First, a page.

Earlier this year, the FASB issued its long-awaited and much anticipated standard on leasing. Under the new guidance, lessees will be required to bring substantially all leases onto their balance sheets. This and other provisions will likely introduce some level of change for all entities that are party to a lease.
This supplement to our In depth on lease accounting highlights some of the areas that could create the most significant challenges for entities in the pharmaceutical and life sciences sector as they transition to the new standard, including: determining whether an arrangement is or contains a lease, considering the new explicit classification criterion for specialized assets that have no alternative use to the lessor, identifying triggering events that may require reassessment of a lease, and navigating changes to the build-to-suit guidance that may impact the accounting for the construction of laboratory facilities. Medical device lessors will need to consider changes made to both the revenue recognition and leasing guidance, which may introduce some additional complexities.
In addition, PwC’s accounting guide, Leases – 2016 edition, was released in April 2016 and contains a comprehensive overview of the new leasing standard and its related impacts.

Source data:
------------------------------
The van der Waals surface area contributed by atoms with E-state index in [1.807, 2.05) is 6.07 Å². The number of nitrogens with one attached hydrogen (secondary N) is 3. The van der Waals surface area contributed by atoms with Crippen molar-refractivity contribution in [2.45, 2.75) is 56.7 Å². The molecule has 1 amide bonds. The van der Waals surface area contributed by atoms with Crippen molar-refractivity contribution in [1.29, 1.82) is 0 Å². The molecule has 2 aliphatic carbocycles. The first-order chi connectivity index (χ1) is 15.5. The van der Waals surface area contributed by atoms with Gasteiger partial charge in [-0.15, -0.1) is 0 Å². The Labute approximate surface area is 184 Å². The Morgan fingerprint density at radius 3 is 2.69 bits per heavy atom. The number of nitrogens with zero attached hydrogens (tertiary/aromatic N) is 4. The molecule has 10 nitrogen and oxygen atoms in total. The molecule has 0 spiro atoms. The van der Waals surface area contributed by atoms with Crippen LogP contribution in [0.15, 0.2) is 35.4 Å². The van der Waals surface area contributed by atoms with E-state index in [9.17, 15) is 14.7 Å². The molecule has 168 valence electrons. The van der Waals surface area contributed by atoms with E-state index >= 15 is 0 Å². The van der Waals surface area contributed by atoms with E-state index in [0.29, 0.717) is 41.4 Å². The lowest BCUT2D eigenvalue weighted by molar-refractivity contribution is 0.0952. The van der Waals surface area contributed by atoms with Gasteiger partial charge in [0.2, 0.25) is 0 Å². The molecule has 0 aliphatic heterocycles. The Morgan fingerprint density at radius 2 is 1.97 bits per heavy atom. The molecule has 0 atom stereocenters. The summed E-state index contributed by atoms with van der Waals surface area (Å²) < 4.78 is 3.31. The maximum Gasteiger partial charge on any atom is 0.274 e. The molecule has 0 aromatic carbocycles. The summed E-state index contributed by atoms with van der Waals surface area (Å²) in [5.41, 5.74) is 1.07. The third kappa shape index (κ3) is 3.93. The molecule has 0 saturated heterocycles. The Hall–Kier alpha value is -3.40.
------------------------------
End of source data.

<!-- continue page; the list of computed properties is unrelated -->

Leases are common in the pharmaceutical and life sciences sector. Entities are generally lessees and, at times, lessors of assets such as medical devices. Lease accounting literature and related interpretations under US GAAP has sometimes presented challenges for lessees, and can result in different financial reporting outcomes for economically similar transactions based solely on the nuanced terms of particular leasing transactions. The FASB’s new standard, Leases (ASC 842) represents the first comprehensive overhaul of lease accounting since FAS 13 was issued in 1976. The FASB’s objectives for the new standard were increased transparency and comparability across organizations.
ASC 842 requires lessees to capitalize all leases with a term of more than one year. A lessee’s income statement recognition of lease-related expense will depend on the lease’s classification as either an operating or financing lease. See Lease classification on page 7 for more details. Although the pattern of expense recognition may be similar to today’s accounting, the amount of lease expense recorded will likely differ due to changes in how certain elements of rent payments are treated.
The accounting model for lessors is substantially equivalent to existing US GAAP, but lessors will also need to consider the implications of the new revenue recognition standard. Lessors will classify leases as operating, direct financing, or sales-type based on criteria similar to that used by lessees, plus an additional requirement to assess the collectibility of lease payments.
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